03 January 2009

The Quiet of a Manual Typewriter

From the New York Times obituary for Donald E. Westlake, the talented writer of mysteries, thrillers, caper novels, and a lot of other genre fiction published since 1960:

Mr. Westlake resisted computers and typed his manuscripts on manual typewriters. “They came in perfectly typed,” Mr. [Laurence] Kirshbaum said [as his agent]. “You felt like it was almost written by hand.”

Otto Penzler, a longtime friend of Mr. Westlake’s and the owner of the Mysterious Bookshop in TriBeCa, said, “He hated the idea of an electric typewriter because, he said, ‘I don’t want to sit there while I am thinking and have something hum at me.’”

Mr. Westlake kept four or five typewriters and cannibalized their parts when any one broke, as the typewriter model was no longer manufactured, his friends said.

“He lived in fear that he wouldn’t have his little portable typewriter,” said Mr. Penzler, who once gave him a similar typewriter that he had found in a secondhand store.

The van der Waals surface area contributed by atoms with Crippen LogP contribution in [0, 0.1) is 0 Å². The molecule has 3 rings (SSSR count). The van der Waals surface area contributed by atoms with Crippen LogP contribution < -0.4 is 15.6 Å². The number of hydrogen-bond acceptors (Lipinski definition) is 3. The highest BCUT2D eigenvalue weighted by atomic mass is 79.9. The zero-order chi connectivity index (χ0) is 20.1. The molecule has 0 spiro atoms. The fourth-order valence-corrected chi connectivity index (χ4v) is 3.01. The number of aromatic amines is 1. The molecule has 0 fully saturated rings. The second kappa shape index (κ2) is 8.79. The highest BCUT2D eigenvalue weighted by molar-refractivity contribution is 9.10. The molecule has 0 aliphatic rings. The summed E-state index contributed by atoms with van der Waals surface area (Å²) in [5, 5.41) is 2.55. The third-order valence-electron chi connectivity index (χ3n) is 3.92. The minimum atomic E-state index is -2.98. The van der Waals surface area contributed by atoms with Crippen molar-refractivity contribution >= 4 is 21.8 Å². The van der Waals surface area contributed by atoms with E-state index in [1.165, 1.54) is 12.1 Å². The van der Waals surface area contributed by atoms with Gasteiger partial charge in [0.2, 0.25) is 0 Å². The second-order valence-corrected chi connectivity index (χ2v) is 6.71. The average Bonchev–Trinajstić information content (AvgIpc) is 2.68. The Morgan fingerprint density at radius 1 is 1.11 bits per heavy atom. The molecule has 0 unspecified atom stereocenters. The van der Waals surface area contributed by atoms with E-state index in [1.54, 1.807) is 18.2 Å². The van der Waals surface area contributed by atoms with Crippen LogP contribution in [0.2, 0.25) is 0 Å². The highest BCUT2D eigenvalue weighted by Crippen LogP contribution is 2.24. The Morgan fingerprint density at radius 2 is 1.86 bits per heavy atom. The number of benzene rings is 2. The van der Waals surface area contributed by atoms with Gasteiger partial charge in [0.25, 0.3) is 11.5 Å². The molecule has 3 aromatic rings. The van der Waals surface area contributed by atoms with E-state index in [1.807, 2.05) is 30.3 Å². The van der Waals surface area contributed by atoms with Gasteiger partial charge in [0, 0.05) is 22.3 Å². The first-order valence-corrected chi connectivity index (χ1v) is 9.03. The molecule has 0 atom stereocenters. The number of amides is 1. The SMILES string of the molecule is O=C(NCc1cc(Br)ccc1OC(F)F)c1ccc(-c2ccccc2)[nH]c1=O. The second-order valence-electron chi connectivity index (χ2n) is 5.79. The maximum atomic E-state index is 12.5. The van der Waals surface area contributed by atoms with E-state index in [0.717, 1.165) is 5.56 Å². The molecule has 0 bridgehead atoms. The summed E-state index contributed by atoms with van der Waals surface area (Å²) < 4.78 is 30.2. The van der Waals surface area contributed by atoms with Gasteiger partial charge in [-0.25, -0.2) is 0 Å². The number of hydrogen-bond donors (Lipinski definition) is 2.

(Penzler is also a mystery editor, and in 2000 he and Westlake co-edited a collection of Best American Mystery Stories of the year.)

The Times item is accompanied by a photo by David Jennings showing Westlake with two of his beloved machines in 2001.

A detail found not in the obituary but on Westlake's website: In 1970, the Signet paperback imprint published Comfort Station, by J. Morgan Cunningham, who was aiming to please the fans of Arthur Hailey. Westlake supplied a blurb for that previously unknown author: "I wish I had written this book!" In fact, he had--Cunningham was one of the many pseudonyms Westlake used over the years, and he was having a little fun.

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